EnterpriseDB: What's in the Install Package
Oracle Tips by Burleson Consulting
install packages for the various platforms are very similar. All
platforms include a readme file, the binary installation executable and
a PDF file with some EnterpriseDB Network installation instructions. As
mentioned above, the Linux installation package also includes the pre-Install.sh
The Windows binary
installation package ends in an "EXE" extension. You must have administration
privileges to install EnterpriseDB. Just double click the executable to run it.
In Linux, the
binary installation package ends in a "bin" extension. You must have
administration privileges to install EnterpriseDB. In the Kubuntu distribution
of Linux, I used sudo.
package will create a new, unprivileged user. This user will be used to start
and stop the database and perform other administrative functions. During the
install, you can choose to use an already existing user but it must not be a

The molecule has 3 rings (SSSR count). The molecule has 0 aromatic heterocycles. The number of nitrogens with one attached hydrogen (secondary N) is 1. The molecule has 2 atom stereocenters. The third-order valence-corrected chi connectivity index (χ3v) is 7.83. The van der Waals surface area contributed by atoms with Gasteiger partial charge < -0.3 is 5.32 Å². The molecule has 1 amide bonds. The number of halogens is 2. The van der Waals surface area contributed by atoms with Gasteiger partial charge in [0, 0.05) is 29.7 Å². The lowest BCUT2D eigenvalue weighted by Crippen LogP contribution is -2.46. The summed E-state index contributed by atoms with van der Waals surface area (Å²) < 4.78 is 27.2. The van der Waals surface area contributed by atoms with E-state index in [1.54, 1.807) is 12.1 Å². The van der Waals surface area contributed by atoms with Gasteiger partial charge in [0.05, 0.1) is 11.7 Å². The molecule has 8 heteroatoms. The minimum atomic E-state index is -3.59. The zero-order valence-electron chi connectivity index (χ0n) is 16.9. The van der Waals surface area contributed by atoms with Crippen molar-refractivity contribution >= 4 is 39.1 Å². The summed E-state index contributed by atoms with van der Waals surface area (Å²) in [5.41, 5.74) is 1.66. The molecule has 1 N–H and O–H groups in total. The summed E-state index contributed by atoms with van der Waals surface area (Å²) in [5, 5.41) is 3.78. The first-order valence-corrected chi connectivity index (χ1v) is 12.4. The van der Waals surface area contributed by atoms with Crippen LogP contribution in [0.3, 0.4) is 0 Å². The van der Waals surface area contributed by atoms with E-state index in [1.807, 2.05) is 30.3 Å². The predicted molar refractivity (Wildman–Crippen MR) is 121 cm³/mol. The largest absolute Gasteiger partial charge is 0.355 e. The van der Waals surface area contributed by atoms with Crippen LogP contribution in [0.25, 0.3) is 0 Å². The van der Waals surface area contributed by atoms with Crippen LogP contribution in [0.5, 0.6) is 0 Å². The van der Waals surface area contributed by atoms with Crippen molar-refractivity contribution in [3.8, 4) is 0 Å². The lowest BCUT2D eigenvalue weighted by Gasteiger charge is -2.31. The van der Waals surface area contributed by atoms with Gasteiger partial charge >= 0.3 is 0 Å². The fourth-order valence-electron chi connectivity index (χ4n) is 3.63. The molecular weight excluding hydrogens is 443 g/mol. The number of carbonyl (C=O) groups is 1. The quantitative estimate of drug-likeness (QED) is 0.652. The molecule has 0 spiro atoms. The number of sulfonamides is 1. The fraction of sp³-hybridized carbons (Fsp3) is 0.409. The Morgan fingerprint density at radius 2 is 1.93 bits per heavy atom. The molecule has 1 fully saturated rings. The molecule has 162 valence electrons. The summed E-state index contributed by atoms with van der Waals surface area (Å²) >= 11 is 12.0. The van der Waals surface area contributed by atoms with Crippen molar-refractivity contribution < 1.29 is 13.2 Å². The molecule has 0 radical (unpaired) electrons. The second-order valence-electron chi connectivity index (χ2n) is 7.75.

You can download
the installation package without being registered for the EnterpriseDB Network.
However, to install the entire package you must be registered. As registration
is painless and free, I would recommend that you register before starting the
Once you have
extracted the installation binary from the archive, run the program. You must
run the installation as an administrative user. That means you must have root
access in Linux or be a machine administrator in Windows.
program is Java based. The screens are nearly identical on the various OS
platforms with a few minor variations between Windows and Linux. Depending on
your hardware, it may take a minute or two to see a screen when you first launch
When the installer
welcome screen pops up, Figure 2.1, you will see the version of the software
that you are installing. Press the next button.
EnterpriseDB Welcome to Install
To continue the
installation process, you must accept the EnterpriseDB Software License, Figure
2.2. Nothing earth shattering here. This is the normal legalese that comes
with all software, open source or otherwise.
As I am not a
lawyer, I will just say that you should read it and if you agree, select the "I
accept" radio button and hit the next button.
be installed with a "Redwood" flavor or a "PostgreSQL" flavor, Figure 2.3.
Redwood is a reference to
California, the home of Oracle Corporation.
This is an excerpt
from the book "EnterpriseDB: The Definitive Reference" by Rampant TechPress.